Published on
March 7, 2024

Galatians 3

"The Law, then, was our guardian until Christ [Messiah], so that we could be justified by faith. But since that faith has come..."

Author Photo
Steve Wiggins
Author Photo
Steve Wiggins
Read Time
4 minutes
Galatians 3
“The Law, then, was our guardian until Christ [Messiah], so that we could be justified by faith.  But since that faith has come, we are no longer under a guardian, for you are all sons of God, through faith in Christ [Messiah] Jesus.  For as many of you as have been baptized into Christ [Messiah] have put on Christ [Messiah] like a garment.  There is no Jew or Greek, slave or free, male or female; for you are all one in Christ [Messiah] Jesus.  And if you belong to Christ [Messiah], then you are Abraham’s seed, heirs according to the promise.”  Galatians 3:24-29 (HCSB)

This particular passage has been somewhat controversial among believers, especially Messianic (Jewish) believers.  Some theologians have suggested that Paul declared that Jews who believe Jesus is Messiah are no longer Jews.  Others have suggested that Paul, with his mention of the universal inclusion of all believers into God’s promise to Abraham, was declaring that Gentile believers have now become Jews, thus reassigning Judaism to “Christians.”  Neither assumption is valid, nor are those assumptions remotely close to Paul’s intended message.  To understand the essence of Paul’s comments, one must consider the types of people that Paul is addressing in his letter to the Galatians.

First, there were non-Messianic Jews who were taught they must follow the legalistic “religion” that Judaism had become.  This religious form had (and still has in many respects) so re-interpreted the Torah that a faithful relationship with God had been diminished to a performance-based list of impossible rules.

Secondly, there were Torah-observant Messianic Jews who believed that salvation came by way of faith, apart from works.  While they departed from the man-made aspects of rabbinic Judaism, they did not depart from observing the Torah.  This group would have included all of the apostles, as well as the true Jewish believers.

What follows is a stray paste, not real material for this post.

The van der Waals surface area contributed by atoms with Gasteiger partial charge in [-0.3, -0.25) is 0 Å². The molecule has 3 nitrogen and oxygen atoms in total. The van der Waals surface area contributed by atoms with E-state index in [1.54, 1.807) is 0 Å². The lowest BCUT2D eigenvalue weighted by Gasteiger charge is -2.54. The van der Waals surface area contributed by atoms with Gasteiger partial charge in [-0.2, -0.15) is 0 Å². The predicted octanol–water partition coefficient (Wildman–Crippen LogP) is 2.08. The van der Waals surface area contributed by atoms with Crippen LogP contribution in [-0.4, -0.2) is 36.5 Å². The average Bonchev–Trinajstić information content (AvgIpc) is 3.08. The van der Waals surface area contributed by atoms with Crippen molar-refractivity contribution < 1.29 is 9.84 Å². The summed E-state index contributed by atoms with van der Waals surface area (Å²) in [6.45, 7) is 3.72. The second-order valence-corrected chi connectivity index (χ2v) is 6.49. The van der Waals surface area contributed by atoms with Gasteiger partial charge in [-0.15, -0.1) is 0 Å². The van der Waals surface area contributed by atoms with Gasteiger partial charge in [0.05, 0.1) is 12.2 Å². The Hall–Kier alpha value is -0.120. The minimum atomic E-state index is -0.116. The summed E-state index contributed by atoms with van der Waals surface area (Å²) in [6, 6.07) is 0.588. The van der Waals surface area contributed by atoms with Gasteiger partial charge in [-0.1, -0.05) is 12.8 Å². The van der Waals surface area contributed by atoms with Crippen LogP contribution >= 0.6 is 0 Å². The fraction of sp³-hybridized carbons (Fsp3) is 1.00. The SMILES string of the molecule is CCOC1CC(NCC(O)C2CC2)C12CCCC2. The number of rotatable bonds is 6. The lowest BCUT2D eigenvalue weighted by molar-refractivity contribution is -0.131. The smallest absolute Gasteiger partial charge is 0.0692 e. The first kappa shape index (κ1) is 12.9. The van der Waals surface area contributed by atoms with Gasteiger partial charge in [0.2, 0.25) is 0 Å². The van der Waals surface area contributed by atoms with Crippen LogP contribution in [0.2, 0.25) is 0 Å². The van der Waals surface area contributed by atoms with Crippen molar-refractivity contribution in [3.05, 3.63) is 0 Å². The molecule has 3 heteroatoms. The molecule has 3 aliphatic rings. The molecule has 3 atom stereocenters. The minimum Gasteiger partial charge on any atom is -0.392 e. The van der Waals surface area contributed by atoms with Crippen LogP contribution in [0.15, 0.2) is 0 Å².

Third, there was the legalistic “circumcision sect.”  Paul says they were a faction of James’ congregation.  They called themselves believers and claimed greater apostolic authority than Paul because of their ultra-religious adherence to the man-made rules.  Paul mocked them as “Judaizers,” denying they were believers at all because anything other than salvation by grace through faith falls short of true salvation.

Lastly, there was a divided group of confused Gentile Galatians!  Some were following Paul’s preaching, while others were being swayed by the impressive, albeit unbiblical, disciplined lifestyles of the “Judaizers.”  While the devoutness of the modern Orthodox Jew is impressive, all of that discipline, apart from Jesus’ grace, is in vain.

Paul’s message to the Galatians was simple: as it pertains to salvation, God does not elevate any people group, economic condition, or gender above another.  All believers are heirs to God’s promise to Abraham, who was himself considered righteous by faith in God alone, apart from the works of the Torah.  That being said, being a “Jew” means being part of a distinct ethnic people group.  To this day, there are Jewish and Gentile believers, often separate in culture and forms of worship, yet ONE in Messiah’s grip and grace.

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